New Restrictions on New York Medicaid Home Care Benefits Have Been Postponed

Long Island Elder Law and Estate Planning Lawyers

The Medicaid home care rules will soon change putting seniors who want to stay in their home in a difficult situation.
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For many years, New York didn’t have a look back period for Medicaid home care benefits. That meant a person could give away all his or her assets and be eligible for Medicaid community-based long-term care the very next month

That is now changing with new rules signed into law in New York limiting eligibility for new applicants. For transfers made on or after October 1, 2020, there is a new 30-month “look back” period for Medicaid home care benefits. People who transferred assets during this new look back period will, subject to limited exceptions, face a period of ineligibility in which Medicaid home care benefits will not be available to them.

The good news, however, is that the implementation of these harsh new rules has been delayed due to COVID-19.  Although there has not been an official announcement from the New York State Department  of Health, it appears that only applications filed after July 1, 2021, will be subject to the new look back period and penalty period when applying for Medicaid home care benefits.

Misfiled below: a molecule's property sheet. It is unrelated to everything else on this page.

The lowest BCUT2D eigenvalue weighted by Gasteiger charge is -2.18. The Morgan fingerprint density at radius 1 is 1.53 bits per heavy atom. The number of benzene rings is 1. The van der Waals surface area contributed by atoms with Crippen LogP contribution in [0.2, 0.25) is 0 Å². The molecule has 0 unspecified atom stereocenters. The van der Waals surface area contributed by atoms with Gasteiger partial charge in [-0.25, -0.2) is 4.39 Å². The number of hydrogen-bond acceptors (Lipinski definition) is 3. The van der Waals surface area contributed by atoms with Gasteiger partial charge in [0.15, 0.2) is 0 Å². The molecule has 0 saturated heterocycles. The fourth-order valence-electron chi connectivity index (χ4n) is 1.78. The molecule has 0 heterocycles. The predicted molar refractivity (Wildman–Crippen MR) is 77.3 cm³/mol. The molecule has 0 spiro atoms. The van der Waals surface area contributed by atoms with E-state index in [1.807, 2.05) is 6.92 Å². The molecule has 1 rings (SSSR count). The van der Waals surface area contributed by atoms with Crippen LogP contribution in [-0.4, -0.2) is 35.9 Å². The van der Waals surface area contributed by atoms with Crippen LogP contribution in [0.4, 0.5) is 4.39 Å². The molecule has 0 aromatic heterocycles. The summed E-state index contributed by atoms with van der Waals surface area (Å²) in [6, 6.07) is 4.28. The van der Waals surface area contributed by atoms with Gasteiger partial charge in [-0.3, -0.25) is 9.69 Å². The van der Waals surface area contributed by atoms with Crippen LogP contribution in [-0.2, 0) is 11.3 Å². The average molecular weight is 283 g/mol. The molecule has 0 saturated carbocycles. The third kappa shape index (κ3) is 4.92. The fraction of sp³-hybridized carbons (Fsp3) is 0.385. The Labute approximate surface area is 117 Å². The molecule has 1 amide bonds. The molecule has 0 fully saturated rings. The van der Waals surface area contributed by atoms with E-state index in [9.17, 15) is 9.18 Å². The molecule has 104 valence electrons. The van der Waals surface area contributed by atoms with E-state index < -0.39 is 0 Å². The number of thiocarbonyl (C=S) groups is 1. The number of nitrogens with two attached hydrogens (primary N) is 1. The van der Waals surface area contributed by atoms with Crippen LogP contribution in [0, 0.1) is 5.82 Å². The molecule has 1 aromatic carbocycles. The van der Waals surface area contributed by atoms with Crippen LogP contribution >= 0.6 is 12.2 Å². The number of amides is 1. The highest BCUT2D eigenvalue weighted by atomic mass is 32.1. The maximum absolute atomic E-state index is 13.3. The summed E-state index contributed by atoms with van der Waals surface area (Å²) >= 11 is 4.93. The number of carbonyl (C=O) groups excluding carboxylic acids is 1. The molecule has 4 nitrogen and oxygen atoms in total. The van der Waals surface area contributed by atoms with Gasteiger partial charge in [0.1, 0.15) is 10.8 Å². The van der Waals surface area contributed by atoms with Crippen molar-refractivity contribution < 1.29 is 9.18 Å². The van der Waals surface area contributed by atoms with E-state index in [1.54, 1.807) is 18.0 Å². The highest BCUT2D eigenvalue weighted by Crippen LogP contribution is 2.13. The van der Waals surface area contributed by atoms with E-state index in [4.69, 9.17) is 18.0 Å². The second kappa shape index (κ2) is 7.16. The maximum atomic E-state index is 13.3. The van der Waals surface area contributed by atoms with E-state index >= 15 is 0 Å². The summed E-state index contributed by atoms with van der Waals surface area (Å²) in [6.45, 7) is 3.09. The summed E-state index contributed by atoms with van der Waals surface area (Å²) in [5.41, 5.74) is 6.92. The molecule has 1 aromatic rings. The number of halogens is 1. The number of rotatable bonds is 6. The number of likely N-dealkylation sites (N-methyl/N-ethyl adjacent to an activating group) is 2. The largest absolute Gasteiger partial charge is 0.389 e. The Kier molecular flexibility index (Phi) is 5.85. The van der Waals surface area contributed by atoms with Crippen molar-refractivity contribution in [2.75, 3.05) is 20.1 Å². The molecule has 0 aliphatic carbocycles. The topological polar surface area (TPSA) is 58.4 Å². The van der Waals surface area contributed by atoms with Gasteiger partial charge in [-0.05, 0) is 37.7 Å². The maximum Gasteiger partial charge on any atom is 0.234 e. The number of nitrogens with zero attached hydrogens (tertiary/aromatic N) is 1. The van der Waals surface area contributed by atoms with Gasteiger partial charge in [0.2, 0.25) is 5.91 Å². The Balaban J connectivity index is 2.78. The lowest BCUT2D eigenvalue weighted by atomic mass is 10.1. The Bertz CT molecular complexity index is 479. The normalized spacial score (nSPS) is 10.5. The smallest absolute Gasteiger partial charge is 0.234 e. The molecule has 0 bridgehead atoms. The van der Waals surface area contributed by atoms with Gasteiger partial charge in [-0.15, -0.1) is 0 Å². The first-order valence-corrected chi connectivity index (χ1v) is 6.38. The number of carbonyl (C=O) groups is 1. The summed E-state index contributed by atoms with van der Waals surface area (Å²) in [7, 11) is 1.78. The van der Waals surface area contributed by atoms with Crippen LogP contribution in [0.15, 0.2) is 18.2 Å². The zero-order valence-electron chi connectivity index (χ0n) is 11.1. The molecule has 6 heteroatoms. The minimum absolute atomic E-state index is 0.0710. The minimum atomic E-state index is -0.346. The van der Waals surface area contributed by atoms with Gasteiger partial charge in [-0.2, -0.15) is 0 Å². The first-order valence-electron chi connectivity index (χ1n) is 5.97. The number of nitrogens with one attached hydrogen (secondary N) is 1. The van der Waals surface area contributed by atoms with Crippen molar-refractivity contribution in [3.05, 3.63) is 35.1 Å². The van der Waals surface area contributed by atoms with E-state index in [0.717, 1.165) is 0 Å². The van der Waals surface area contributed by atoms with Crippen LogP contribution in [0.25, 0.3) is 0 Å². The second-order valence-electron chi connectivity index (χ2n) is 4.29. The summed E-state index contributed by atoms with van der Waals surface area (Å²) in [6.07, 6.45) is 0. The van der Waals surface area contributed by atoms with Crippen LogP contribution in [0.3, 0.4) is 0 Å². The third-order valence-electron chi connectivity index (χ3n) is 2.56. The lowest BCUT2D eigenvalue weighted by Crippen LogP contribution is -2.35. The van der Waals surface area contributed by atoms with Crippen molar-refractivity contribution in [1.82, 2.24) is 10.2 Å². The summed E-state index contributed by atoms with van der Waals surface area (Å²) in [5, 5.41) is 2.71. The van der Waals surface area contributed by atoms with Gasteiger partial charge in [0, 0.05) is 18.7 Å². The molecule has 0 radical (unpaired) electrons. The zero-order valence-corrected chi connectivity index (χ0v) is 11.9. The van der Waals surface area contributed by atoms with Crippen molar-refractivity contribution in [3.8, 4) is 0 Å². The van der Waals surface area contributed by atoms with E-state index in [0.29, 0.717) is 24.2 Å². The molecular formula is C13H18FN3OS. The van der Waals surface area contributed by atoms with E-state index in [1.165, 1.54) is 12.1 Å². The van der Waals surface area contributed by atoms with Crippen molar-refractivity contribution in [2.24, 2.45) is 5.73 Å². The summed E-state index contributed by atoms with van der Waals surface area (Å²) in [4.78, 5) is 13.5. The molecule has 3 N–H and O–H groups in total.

As a result of the delay in the implementation of the new law, there appears to be a short window of opportunity between now and June 30, 2021, where planning can be done and applicants can apply for Medicaid home care benefits without the new look back or penalty period rules delaying eligibility for up to 30-months.

This short window of opportunity benefits people who need home care benefits now. If a person applies before the end of June, 2021 there should not be any penalties or delays because the new rules aren’t being enforced by the local Medicaid offices yet. For those applicants, the old rules should apply, such that if asset transfers are made immediately (such transfers into an Irrevocable Trust), they won’t cause a waiting period. It is likely that if the federal government extends the COVID-19 public health emergency again, the implementation date may be further delayed but there are no assurances in that regard.

While clarification from the New York State Department of Health is necessary on some of the details involved with application of the new 30-month look back rule and the other new requirements, it is clear these changes will be devastating to many seniors. Without planning, instead of getting needed care at home, many seniors will be ineligible to receive benefits and will need to privately pay during a penalty period, thus being forced to spend down life savings before Medicaid is available.

The attorneys at Kurre Schneps LLP are skilled in Medicaid planning and should be consulted to navigate these new rules and the Medicaid home care application process.

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